Their effort is to be noted. Kindness takes work. Treating difference respectfully does not come easily or naturally. Each boy's effort was noticeable. I was proud of them. But I was amazed at the parenting they must have received. I was impressed with the desire they clearly had to make the world around them and around me safer. I was heartened by the work they put into controlling their natural inclination to gape at difference.

I wonder if they saw the other kids. The one's who's eyes, at such a young age, had learned to judge and to already weigh the value of others. The giggles and the pointing, obvious gestures of ridicule, forming a pattern that will, one day, form a pattern, a way of seeing others in the world, that will be hard to break.

These boys though. The boys who whipped around their mother's cart, who's flurry of activity was nearly unrestrained, they, they worked  at harnessing their eyes. They worked at engaging their hearts and minds into noticing and then accepting difference as simply, just, difference. Their feet are on a different path.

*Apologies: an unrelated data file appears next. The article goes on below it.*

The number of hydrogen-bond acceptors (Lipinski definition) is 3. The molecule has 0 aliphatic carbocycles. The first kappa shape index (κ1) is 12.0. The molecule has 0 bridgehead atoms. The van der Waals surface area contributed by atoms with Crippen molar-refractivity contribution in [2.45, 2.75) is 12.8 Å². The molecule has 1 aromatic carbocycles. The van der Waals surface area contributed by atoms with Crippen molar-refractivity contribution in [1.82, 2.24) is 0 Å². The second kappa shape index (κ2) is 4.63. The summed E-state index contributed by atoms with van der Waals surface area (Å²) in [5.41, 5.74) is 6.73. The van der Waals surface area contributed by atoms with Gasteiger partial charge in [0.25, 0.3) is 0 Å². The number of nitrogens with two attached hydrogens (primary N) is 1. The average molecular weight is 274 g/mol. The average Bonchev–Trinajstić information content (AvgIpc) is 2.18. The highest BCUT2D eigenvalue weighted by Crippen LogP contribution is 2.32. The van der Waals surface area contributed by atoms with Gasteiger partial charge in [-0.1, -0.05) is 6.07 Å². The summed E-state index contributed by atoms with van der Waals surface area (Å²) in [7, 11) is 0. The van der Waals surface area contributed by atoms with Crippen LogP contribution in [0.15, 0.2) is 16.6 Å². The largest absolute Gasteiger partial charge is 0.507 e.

I saw them again later, gathered around their mother all looking at a book in the seasonal section of the store. They were laughing, all of them, together. And at that moment their mother looked a little less tired and a whole lot loved.

Friday, August 07, 2015

Checking In, Checking Out

Photo description: One large purple bruise and one smaller red one on left arm.

We stopped on our journey down to Butler, PA, where I will be lecturing tomorrow, to shop at the large Premium Outlet mall in Grove City. We had a list of things we wanted to pick up and as luck would have it they were at stores at either end of the huge mall. Because of the Parapan games in Toronto we were unable to rent a wheelchair van so I was using my manual chair. The distances were daunting and I wouldn't have been able to do more than one or two stores without Joe there to help push me and help me get through the doors, none of which have auto door openers.